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Here there are differences between the two of them. Margaret Thatcher in 1975 was the unfinished article, but she had four years of opposition to acquire the art of leadership. During this period she also read some Hayek and was effectively tutored in politics and economics by such advisers and supporters as Keith Joseph, Alfred Sherman and T. E. Utley. She developed a political philosophy, though the term “Thatcherism” was not widely used until the 1980s.

Theresa May, by contrast, has been thrown in at the deep end. Politically speaking, she is a work in progress. From May 2010 until July 2016, she was an extremely hands-on and preoccupied Home Secretary. She fought skirmishes with the police, strove unsuccessfully to bring down immigration, deported the “hate preacher” Abu Qatada, refused to extradite the autistic hacker Gary McKinnon to the United States, introduced a Bill against modern slavery, grappled with the inefficiencies of the Border Agency and the Passport Office, and maintained a beady eye on security. This tough and often obdurate lady didn’t have the luxury to fashion a political philosophy, even if she had been minded to do so. It is true that in 2013 she delivered a speech in which for the first time she alluded to the need to help communities which had been left behind. According to Prince, the Cameroons were less than overjoyed by what they regarded as an unwarranted excursion outside her brief, calculated to advertise her leadership credentials. I’ve been told by a member of her current staff that Number Ten subsequently discouraged such interventions.

Like Thatcher, Theresa May established a reputation as an efficient despatcher of business with whom other ministers tangled at their peril. (Prince tells us that she had repeated clashes with George Osborne over her attempts to curb immigration, and after a wealthy Chinese businessman was strip-searched at Heathrow she was on the receiving end of a diatribe from the Chancellor in Cabinet. She never forgave him and, on becoming Prime Minister, sacked him with apparent relish.) But unlike Thatcher in 1979, she is still some way from being able to append an “ism” to her name. Apart from Brexit, where she has made her position admirably clear (“no deal for Britain is better than a bad deal for Britain”) we are mostly in the dark, as indeed she herself may be, as to what kind of country she would like this to be.

Yet she has been making up for lost time. On becoming Prime Minister last July she delivered a truly remarkable speech outside Number Ten that could probably not have been made by any previous Tory leader. In invoking black people treated harshly by the criminal justice system, white working-class boys overlooked at school, and those born poor who “will die on average nine years earlier than others”, she sounded much more like a Labour leader than a Conservative one. These themes were taken up again at the Conservative Party Conference last October when she declared that “the government I lead will be driven not by the interests of the rich and powerful but by the interests of ordinary, working-class families”. She has spoken in a similar vein on other occasions, and will unquestionably do so again.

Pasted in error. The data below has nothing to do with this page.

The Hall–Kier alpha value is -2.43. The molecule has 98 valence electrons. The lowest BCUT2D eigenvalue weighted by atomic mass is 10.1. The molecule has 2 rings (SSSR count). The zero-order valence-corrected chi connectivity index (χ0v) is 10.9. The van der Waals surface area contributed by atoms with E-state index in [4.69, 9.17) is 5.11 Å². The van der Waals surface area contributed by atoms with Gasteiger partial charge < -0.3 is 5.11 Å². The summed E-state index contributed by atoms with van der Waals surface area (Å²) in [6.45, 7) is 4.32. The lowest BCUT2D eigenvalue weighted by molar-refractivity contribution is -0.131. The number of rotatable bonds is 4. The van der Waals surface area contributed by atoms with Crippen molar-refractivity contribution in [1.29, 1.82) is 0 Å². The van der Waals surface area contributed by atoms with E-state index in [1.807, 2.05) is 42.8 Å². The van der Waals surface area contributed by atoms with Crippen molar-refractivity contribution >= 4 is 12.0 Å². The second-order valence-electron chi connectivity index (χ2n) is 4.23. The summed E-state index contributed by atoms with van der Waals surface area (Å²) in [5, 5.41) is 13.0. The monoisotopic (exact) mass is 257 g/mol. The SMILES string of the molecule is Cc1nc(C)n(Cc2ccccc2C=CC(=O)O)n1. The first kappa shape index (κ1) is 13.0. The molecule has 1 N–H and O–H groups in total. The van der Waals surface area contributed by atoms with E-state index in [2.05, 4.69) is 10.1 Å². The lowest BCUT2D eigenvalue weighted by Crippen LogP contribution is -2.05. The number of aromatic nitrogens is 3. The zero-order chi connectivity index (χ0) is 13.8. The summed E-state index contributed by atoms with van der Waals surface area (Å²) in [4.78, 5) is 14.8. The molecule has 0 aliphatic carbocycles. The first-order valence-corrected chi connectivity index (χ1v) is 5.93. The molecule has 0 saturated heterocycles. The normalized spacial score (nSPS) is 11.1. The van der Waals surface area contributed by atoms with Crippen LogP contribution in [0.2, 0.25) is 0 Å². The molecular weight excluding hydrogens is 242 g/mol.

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amcdonald
April 19th, 2017
1:04 PM
It`s good news Theresa May isn`t doing tv debates. The other party leaders are professionally jealous of her and can only rattle their bins noisily. George Osbourne is actually leading the retreat of the anti-Mayists. The majority of voters will give Theresa May her mandate.

amcdonald
April 18th, 2017
5:04 PM
After her announcement for June 8 Theresa May has my vote. 17.4 million Brexiteers may well have already decided to vote for her.

amcdonald
April 3rd, 2017
10:04 PM
George `Tampon Tax` Osborne claims the tax will raise £15 million to fund women`s organisations. £250,000 is going to the anti-abortion propaganda organisation Life. It`s deeply shameful and a disgrace. Osborne could pay the £15 million himself. Who in the Tory Party thinks it`s a great idea to tax the periods of girls and women ? Perhaps Theresa May could answer Suzanne Moore at the Guardian. Osborne is now also editor of a London junk mail freebie. It was his cocaine addicted banker friends in the City that caused the crash/robbery. He shares in their delusions of adequacy. The Brexit liberation needs no Osbornes in the Tory Party.

Arnie Ward
April 3rd, 2017
11:04 AM
In the opening paragraph Glover could have replaced the phrase "before going down from university" with a single word understood everywhere, "graduating". Such a quaint and anachronistic turn of phrase.

amcdonald
March 30th, 2017
4:03 PM
Theresa May is indeed mistress of all she surveys. Thanks to 17.4 million Brexiteers she`s now Prime Minister. The Remnants will never forgive us for destroying their illusion that they are the progressives and rebels. They are historical junk merchants. It doesn`t matter if Theresa May voted Remain. She`s now sincerely enacting the will of the people as Prime Minister. She should replace student nurse loans with grants. She should initiate a council house building project. She should fund Womens Refuges. Materialist solutions. At present which political party is even capable of delivering a pizza ? The glorious, chaotic dawn and magnificent Brexit victory was a civil war without muskets. No one at the BBC will say so. The artist Anish Kapoor is heartbroken in his Remainia. But it`s him and his set who are the small minds, small hearts (the Art Newspaper). The Ponces (as Julie Burchill has it). It`s entirely up to Theresa May and her team to prove the Tory Party can be other than `the Nasty Party`. She`s up for it and will probably get my vote in a General Election.

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